Will JavaScript type annotations kill TypeScript?
The creators of Svelte and Turbo 8 both dropped TS recently saying that "it's not worth it".
Yes: If JavaScript gets type annotations then there's no reason for TypeScript to exist.
No: TypeScript remains the best language for structuring large enterprise applications.
TBD: The existing user base and its corpensource owner means that TypeScript isn’t likely to reach EOL without a putting up a fight.
I hope they both die. I mean, if you really need strong types in the browser then you could leverage WASM and use a real programming language.
I don’t know and I don’t care.
Containers / Storage

How to Work with Containers in TrueNAS

TrueNAS is a Network Attached Storage software you can deploy to your LAN or a third-party cloud host. Here's how it works with Docker images.
Mar 4th, 2023 6:00am by
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TrueNAS is a Network Attached Storage software you can deploy to your LAN or a third-party cloud host. But don’t be fooled by the “NAS” part of the name, as this platform can do much more than just storage. In fact, there are a number of other features that can be added to or used by TrueNAS, such as virtual machines and even containers.

That’s right, you can work with Docker images in TrueNAS and deploy apps like Colabora, Nextcloud, and more. Even better, it’s much easier than you might think.

I’m going to walk you through the steps required to get TrueNAS ready to work with Docker Images.

What You’ll Need

To work with Docker images and other apps, you’ll need TrueNAS up and running. You can deploy the platform as a virtual machine with VirtualBox, so long as you’ve enabled Nested VT-x/ADM-V support in the Processor tab of the System section in Settings for the VM.

Without that feature enabled, TrueNAS won’t be able to use virtual machines or Docker images. You’ll also need to have added at least two extra drives to the VirtualBox VM, in order to create a Pool for TrueNAS to use.

Adding New Drives to VirtualBox

This is actually easier than you might think because you don’t have to bother formatting the added drives (TrueNAS will take care of that for you).

To add a new drive to the VirtualBox VM, make sure the virtual machine is stopped (not paused). Select the VM from the VirtualBox left sidebar and click Settings. In the Storage section of the Settings window, select Controller: SATA and click the far right green + (Figure 1).

Figure 1: My VM is still running, so I can’t add the new drives.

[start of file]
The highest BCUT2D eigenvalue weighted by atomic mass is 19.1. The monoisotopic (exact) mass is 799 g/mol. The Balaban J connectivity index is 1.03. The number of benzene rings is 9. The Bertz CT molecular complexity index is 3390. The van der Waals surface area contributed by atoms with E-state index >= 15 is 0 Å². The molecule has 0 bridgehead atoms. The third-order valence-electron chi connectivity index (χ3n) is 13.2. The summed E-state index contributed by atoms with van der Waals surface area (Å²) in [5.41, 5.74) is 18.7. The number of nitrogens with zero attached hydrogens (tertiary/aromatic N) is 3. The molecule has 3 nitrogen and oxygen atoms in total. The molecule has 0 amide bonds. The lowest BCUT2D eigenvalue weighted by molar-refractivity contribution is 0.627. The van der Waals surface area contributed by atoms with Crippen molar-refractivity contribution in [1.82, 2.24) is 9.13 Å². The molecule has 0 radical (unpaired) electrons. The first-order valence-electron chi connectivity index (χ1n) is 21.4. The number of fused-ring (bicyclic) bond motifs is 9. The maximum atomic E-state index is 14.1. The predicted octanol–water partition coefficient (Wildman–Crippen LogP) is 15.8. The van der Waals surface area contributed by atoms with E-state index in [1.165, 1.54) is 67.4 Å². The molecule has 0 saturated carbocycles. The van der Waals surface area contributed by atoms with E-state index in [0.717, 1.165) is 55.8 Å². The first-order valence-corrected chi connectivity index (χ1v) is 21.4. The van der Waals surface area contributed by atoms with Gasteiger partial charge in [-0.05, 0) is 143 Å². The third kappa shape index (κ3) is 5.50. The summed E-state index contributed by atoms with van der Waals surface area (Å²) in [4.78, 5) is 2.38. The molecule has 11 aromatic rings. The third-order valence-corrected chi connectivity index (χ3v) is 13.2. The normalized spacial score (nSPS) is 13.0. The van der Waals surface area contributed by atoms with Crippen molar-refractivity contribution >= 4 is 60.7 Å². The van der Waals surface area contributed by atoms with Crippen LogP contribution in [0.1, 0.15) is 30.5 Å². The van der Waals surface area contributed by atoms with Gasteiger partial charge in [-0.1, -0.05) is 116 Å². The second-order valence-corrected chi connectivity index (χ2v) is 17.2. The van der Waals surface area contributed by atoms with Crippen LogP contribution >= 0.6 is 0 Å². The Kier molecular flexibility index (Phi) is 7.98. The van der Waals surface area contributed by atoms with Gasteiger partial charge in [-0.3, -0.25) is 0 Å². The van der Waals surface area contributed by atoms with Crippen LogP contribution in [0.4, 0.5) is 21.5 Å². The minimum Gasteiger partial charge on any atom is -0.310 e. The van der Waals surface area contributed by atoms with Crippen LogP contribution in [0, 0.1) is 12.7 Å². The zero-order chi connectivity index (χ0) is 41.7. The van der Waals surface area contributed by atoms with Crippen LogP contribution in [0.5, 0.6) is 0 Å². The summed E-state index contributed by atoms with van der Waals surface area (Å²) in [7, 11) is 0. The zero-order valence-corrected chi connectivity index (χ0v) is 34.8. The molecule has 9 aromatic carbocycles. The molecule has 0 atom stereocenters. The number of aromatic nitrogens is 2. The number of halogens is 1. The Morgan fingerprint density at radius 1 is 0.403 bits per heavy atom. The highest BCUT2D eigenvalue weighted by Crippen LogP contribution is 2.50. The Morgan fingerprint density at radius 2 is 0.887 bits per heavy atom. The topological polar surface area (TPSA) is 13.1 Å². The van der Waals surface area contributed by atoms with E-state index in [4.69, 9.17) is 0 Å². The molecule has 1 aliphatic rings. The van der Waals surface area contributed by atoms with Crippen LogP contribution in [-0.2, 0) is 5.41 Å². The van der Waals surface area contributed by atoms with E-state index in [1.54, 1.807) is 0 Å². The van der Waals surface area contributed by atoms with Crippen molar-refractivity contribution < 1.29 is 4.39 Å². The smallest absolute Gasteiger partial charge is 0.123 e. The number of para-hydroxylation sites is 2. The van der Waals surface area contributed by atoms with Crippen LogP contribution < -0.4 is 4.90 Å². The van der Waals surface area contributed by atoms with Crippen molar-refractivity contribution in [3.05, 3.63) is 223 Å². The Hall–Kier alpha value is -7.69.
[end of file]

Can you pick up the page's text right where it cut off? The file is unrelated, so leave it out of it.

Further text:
The drive wizard will open. Make sure to create a drive with a fixed size, otherwise, it might cause problems with the pool (or TrueNAS won’t be able to successfully create the pool).

You must add two new drives to the VM, in order for TrueNAS to create the pool, so re-create the same steps. Once you’ve done this, close the settings and boot the VM.

Adding a Storage Pool

After logging into TrueNAS, click Storage and, when prompted, click Create Pool (Figure 2).

Figure 2: The Storage Dashboard needs a pool.

In the resulting window (Figure 3), click Suggest Layout and your newly added drives will show up in the right pane. Make sure to give the pool a name and then click Create.

Figure 3: Creating a new TrueNAS pool.

The pool should be created fairly quickly. Once it’s done, you’re ready to move on.

Add a New Catalog

By default, TrueNAS has a number of pre-defined apps to install. To install a different app, you must add a new catalog, which will include a list of available containerized applications that can be installed. To do this, click Apps and then click the Manage Catalogs tab (Figure 4).

Figure 4: The Manage Catalogs tab in the Applications window of TrueNAS.

Click Add Catalog and in the resulting popout (Figure 5), add the following:

  • Catalog Name: truecharts
  • Repository:

Figure 5: Adding a new catalog to TrueNAS, so more applications are available for installation.

Click Save to save the information. Because there are a lot of apps in this catalog, it will take some time for this process to complete (between 5-20 minutes, depending on your network speed). When the pull completes, click on the Apps tab again and you should see a considerable amount of containerized apps that can be deployed (Figure 6).

Figure 6: There are now many more apps available for installation.

Locate the app you want to add and click the associated Install button. Each of these applications is containerized, so when you click Install, you’ll find some of the configuration options (Figure 7) to be quite familiar (if you’ve worked with containers before).

Figure 7: Deploying the Focalboard app with TrueNAS.

Once you’ve gone through the entire configuration, scroll to the bottom and click Save. The container will deploy, based on the chart and your configurations. Once the deployment completes, you can access the app.

You can check the status of the deployment by clicking Installed Applications, where you should see the app listed as ACTIVE (Figure 8).

Figure 8: Focalboard successfully deployed.

Click Open and a new tab will open to the app you’ve installed. In the case of Focalboard, you’ll be taken to a login screen, where you can click to register a new account.

And that’s how you can deploy containerized applications using TrueNAS. With this easy-to-use system, you can use TrueNAS as a launching pad to deploy any number of applications to your LAN, from project management tools, cloud services, development tools, and more. All the while, you also have an outstanding network-attached storage solution available to you and your organization.

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TNS owner Insight Partners is an investor in: Docker.
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